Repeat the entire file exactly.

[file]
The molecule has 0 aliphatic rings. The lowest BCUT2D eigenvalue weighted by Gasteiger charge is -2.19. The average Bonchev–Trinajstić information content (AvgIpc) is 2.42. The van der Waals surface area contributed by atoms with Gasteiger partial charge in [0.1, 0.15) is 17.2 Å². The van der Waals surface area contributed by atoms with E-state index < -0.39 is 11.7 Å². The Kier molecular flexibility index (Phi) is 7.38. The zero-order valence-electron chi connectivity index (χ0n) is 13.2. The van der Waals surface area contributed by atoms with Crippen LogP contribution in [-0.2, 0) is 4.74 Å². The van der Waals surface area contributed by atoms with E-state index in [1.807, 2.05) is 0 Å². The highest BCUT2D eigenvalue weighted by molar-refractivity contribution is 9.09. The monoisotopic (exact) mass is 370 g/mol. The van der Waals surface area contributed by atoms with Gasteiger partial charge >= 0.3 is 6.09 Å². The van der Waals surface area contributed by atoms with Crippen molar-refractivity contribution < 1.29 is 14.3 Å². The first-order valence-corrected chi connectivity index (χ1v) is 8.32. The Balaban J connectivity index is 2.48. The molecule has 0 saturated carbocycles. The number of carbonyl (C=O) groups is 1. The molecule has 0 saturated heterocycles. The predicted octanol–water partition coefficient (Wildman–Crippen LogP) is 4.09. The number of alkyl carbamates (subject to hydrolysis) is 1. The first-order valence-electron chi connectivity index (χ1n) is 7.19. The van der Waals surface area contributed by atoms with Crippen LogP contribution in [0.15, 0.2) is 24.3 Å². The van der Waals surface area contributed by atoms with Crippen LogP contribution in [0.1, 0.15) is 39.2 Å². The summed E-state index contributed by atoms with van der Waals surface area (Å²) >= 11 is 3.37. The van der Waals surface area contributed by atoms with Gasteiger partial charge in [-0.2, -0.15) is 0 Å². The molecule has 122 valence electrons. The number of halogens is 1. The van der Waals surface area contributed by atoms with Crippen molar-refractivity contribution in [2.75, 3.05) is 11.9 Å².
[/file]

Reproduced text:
The molecule has 0 aliphatic rings. The lowest BCUT2D eigenvalue weighted by Gasteiger charge is -2.19. The average Bonchev–Trinajstić information content (AvgIpc) is 2.42. The van der Waals surface area contributed by atoms with Gasteiger partial charge in [0.1, 0.15) is 17.2 Å². The van der Waals surface area contributed by atoms with E-state index < -0.39 is 11.7 Å². The Kier molecular flexibility index (Phi) is 7.38. The zero-order valence-electron chi connectivity index (χ0n) is 13.2. The van der Waals surface area contributed by atoms with Crippen LogP contribution in [-0.2, 0) is 4.74 Å². The van der Waals surface area contributed by atoms with E-state index in [1.807, 2.05) is 0 Å². The highest BCUT2D eigenvalue weighted by molar-refractivity contribution is 9.09. The monoisotopic (exact) mass is 370 g/mol. The van der Waals surface area contributed by atoms with Gasteiger partial charge >= 0.3 is 6.09 Å². The van der Waals surface area contributed by atoms with Crippen molar-refractivity contribution < 1.29 is 14.3 Å². The first-order valence-corrected chi connectivity index (χ1v) is 8.32. The Balaban J connectivity index is 2.48. The molecule has 0 saturated carbocycles. The number of carbonyl (C=O) groups is 1. The molecule has 0 saturated heterocycles. The predicted octanol–water partition coefficient (Wildman–Crippen LogP) is 4.09. The number of alkyl carbamates (subject to hydrolysis) is 1. The first-order valence-electron chi connectivity index (χ1n) is 7.19. The van der Waals surface area contributed by atoms with Crippen LogP contribution in [0.15, 0.2) is 24.3 Å². The van der Waals surface area contributed by atoms with Crippen LogP contribution in [0.1, 0.15) is 39.2 Å². The summed E-state index contributed by atoms with van der Waals surface area (Å²) >= 11 is 3.37. The van der Waals surface area contributed by atoms with Gasteiger partial charge in [-0.2, -0.15) is 0 Å². The molecule has 122 valence electrons. The number of halogens is 1. The van der Waals surface area contributed by atoms with Crippen molar-refractivity contribution in [2.75, 3.05) is 11.9 Å².